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“Privileged” male students have been told to be more like women by curbing their confidence and refraining from dominating or showing off during classes, following workshops run by the University of Melbourne Student Union.
Men should also acknowledge that being born male and white affords them certain privileges and reconsider the use of “Australian banter” during tutorials because of the risks of excluding students from other cultural backgrounds.
Following recent workshops on “how privilege manifests itself in tutorials”, recommendations were given to university staff last week.
A report from the sessions, tabled with the union’s student council, reveals female and coloured students complaints about “gaslighting” — a term commonly used to describe how victims of domestic violence are manipulated by perpetrators — describing how white, male students talk over them in class, “making us question whether we know anything”.
“Ways for men not to dominate tutorials: acknowledging the race and gender problem in order to fix it,” the report says. “Questioning yourself, when you want to speak in a tutorial, as to why you want to speak. Is it to self-aggrandise or to learn and contribute.”
The report also advises female students against the tendency of some women to cushion opinions with qualifying statements like “this is probably stupid but …”.
“Women should stop second-guessing their intelligence,” it says.
“But men should learn how to speak like women (and) not speak with absolute confidence when they are in fact not sure or expressing an opinion.”
The workshops were well-attended, according to the report, but the concept has raised concern about freedom of expression and thought in one of the country’s most prestigious educational institutions.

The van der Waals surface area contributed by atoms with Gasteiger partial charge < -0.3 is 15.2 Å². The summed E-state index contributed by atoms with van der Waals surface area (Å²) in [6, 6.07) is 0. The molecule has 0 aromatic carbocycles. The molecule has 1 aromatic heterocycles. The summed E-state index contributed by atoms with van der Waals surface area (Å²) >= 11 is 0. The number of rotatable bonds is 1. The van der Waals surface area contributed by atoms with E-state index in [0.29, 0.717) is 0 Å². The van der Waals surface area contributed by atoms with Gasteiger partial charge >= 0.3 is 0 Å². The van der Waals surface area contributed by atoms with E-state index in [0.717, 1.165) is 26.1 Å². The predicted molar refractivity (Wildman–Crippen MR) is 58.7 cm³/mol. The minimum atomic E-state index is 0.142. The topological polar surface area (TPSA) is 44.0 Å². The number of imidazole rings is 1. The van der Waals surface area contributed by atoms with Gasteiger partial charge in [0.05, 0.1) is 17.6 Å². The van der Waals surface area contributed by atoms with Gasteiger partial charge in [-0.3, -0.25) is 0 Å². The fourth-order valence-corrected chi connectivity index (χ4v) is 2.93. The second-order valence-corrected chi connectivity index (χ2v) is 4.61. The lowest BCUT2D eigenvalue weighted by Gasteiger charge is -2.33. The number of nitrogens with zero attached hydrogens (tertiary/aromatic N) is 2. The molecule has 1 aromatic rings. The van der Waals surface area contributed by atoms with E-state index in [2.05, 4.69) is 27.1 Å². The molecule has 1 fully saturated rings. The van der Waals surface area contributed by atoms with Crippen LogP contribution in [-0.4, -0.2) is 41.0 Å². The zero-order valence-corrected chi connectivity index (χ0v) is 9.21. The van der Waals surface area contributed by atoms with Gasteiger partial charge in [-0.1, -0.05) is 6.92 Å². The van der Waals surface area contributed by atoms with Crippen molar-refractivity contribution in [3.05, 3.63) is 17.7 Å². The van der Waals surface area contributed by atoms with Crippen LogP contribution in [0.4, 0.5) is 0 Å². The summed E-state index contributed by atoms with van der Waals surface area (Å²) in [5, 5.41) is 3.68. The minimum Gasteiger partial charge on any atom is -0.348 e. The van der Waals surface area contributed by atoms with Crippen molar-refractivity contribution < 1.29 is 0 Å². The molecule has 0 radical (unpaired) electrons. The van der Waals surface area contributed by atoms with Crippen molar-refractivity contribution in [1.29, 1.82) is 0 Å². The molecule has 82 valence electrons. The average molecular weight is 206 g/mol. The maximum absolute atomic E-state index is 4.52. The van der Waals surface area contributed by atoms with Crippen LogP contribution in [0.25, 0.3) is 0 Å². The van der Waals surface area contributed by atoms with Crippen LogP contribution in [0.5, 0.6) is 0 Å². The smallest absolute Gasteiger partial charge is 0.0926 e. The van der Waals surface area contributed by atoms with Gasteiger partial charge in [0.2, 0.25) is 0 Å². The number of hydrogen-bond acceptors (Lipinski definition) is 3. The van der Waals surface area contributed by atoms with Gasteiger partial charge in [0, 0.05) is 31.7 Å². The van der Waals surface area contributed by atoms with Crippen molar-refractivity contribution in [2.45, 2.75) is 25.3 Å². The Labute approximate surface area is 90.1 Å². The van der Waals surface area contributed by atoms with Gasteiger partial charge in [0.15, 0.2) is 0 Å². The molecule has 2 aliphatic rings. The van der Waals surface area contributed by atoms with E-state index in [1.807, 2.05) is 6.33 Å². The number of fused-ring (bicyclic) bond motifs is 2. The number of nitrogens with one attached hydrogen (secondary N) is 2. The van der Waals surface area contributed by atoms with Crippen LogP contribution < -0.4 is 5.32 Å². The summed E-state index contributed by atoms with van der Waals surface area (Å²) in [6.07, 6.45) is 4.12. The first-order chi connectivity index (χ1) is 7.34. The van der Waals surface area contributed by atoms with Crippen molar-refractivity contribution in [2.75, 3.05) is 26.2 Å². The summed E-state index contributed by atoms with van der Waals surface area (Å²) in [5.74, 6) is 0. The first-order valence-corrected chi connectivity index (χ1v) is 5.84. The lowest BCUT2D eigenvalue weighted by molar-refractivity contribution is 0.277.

It follows February reports that new University of Western Australia students were handed a 29-point “male privilege checklist” during orientation week, which detailed perceived male advantages over females in careers, sexuality, personal safety, child rearing, and even clothing.
Critics claim these are signs that local universities are headed the way of US campuses, where extreme political correctness has spawned a so-called “snowflake generation” — young adults prone to taking offence and flinching from views that challenge theirs.
The Institute of Public Affairs’ director of foundations of Western civilisation, Bella d’Abrera, said the workshops perpetuated the “white male privilege myth” of identity politics, which claims that biology, race and gender determine destiny.
“By asking men to tone down ‘Australian banter’ and to ‘speak like women’, the (student union) is simultaneously discriminating against men and patronising women,” Dr d’Abrera said. “The workshops are a direct assault on masculinity and are designed to make men feel ashamed of being men.”
Centre for Independent Studies policy director Jeremy Sammut said universities should be places that encouraged freedom of thought and ideas. “Instead of students focusing on their courses and developing their minds, they’re being told to not only watch what they say but how they say it,” he said. “If these students can’t handle the exchange of differing views, how will they ever go on to become a CEO or the prime minister of the country?”
The student union did not respond to requests for comment.